The words he wrote of his brother Henry, the benevolent clergyman—"passing rich on forty pounds a year”—and whose “pride” was to "relieve the wretched,"

“ might be equally applied to himself. When applicants for succour came to him—

“Careless their merits, or their faults to scan,

His pity gave ere charity began." But the wish to relieve was so largely in excess of the power, that frequently when Justice called to present a claim for payment Generosity had been beforehand, and had carried away the money; and Justice had to wait, or, alas, in too many cases, to go away unsatisfied. Thus the most humiliating position in which Goldsmith was ever placed in the days of his direst poverty, arose from his hastily obeying an impulse to relieve the landlord of his miserable lodgings, who had been arrested for debt, and whose wife came to Goldsmith, weeping and wringing her hands. Thinking only how he could liberate the poor man by the only means in his power, the poet rushed off and pledged some books, and a suit of clothes, procured on the credit of Ralph Griffiths, a bookseller, that Goldsmith might appear decently at an examination, which he failed to pass, and dire was the wrath of Griffiths on the occasion.

The young days of Oliver Goldsmith offer nothing very remarkable to record. He was considered a dull boy by his first instructors, though there are indications at times of poetical talent. One of his sisters married a gentleman of fortune of the name of Hodson, to whom Henry Goldsmith, Oliver's eldest brother, was tutor. In order that his daughter might not enter this family without a suitable marriage portion, the Rev. Charles Goldsmith made a sacrifice, which, while it impoverished the whole family, was peculiarly detrimental to the fortunes of Oliver. He executed a bond, pledging himself to pay four hundred pounds as the marriage portion of his daughter Catherine. The immediate effect of this proceeding was that Oliver

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was obliged to enter, in the humblest possible manner, upon the college career he was about to commence. On the 11th of June, 1745, Oliver Goldsmith was admitted as a sizar of Trinity College, Dublin.

Very wretched and very unsatisfactory was his life at that seat of learning. The menial duties exacted in return for the reduced expense of the sizar's education disgusted him. The brutalities of his tutor Wilder, a man at once ferocious and pedantic, and totally unable to appreciate the young scholar's genius, caused him the keenest mortification ; and to these ills were added the grinding poverty with which he now first became familiar ; a poverty occasionally alleviated by gifts from his uncle, the Rev. Mr. Contarine, a truly kind-hearted and benevolent man, to whom our poet was bound to the last by ties of affectionate gratitude. Now also his father died, and his necessities became greater than ever. We hear of him, writing ballads, and selling the copyrights at five shillings each ; then stealing out at night to hear these, the earliest efforts of his muse, sung through the streets.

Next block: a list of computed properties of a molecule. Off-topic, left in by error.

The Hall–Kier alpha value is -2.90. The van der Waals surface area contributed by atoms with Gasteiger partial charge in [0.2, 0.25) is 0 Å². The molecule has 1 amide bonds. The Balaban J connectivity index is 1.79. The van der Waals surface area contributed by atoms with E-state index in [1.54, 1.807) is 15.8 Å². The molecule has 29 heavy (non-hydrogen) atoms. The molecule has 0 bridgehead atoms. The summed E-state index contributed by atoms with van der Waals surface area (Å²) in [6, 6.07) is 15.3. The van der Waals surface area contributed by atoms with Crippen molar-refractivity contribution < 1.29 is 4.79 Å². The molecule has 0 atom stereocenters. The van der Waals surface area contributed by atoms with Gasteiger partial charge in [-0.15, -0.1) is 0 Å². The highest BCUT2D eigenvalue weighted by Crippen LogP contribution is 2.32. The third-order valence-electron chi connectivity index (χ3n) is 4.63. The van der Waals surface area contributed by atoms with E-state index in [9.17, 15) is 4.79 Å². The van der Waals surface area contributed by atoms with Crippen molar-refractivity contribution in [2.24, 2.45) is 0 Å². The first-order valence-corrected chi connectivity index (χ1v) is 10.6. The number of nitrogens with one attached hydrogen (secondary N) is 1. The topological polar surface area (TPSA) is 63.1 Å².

A small triumph, in the shape of an exhibition, worth some thirty shillings, induced the young awkward student to give a very humble kind of ball at his rooms. To this ball came an unexpected visitor in the shape of Wilder the tutor, who put the guests to flight, and publicly beat the host. Smarting under the disgrace, Goldsmith quitted the college, and was only induced, after a time, to return by the persuasions of his brother Henry, who brought about a reconciliation, or rather a truce, between Oliver and his tyrant. On the 27th of February, 1749, he obtained his B.A. degree, and, returning home, remained for a time idle and unemployed, looking out for the chance of a career. He presented himself for ordination and was refused ; was a tutor in a private family, and left in consequence of a quarrel ; was furnished with funds by Uncle Contarine to study law, lost his money, and appeared again at home destitute. At length, with some last assistance from the friendly uncle's purse, he started on a tour through Europe; travelling, not like the majority of British tourists in coach and on horseback, but on foot and alone, making his way from place to place, and studying men rather than science. Important, and rich in results for his whole future life, was this remarkable journey. And, among the most memorable of its effects was, that it suggested the poem of the “ Traveller.” Marvellously true were the views taken by the poor student of the various lands through which he passed; and remarkable were the words in which, in one of his early essays, he predicted the change that was coming upon France. Clearly and distinctly he heard the first faroff mutterings of the great revolutionary storm. He saw the growth and spread of the spirit of freedom among the people, and while others cried "peace” when there was no peace, he distinctly and clearly foresaw the great crash of revolution that was coming.

Early in the year 1756 Oliver Goldsmith found himself alone in London. He was in his twenty-eighth year—without a profession, almost utterly friendless, and destitute of all means of subsistence. Of this part of his life he could be scarcely ever induced to speak in his later and happier days; but here and there we get a glimpse which shows us that it must have been dreary in the extreme. At Sir Joshua Reynolds's he once startled the company by commencing an anecdote with “When I lived among the beggars in Axe Lane;" and there is something very significant in the way in which the pangs of starvation are described in his "Natural History." He must have felt those pangs himself to describe them so graphically.

By various means he made a shift to live. At one time he pounded drugs for an apothecary near London Bridge ; at another, he attempted to practise physic amongst the poorest of the poor. Now we find him correcting press proofs for a printer; and now he is settled for a time as usher in Dr. Milner's boys' school at Peckham. We have a picture of him here, drawn by Miss Milner, the principal's daughter. He is described as exceedingly good-natured, always ready to amuse the boys with his flute,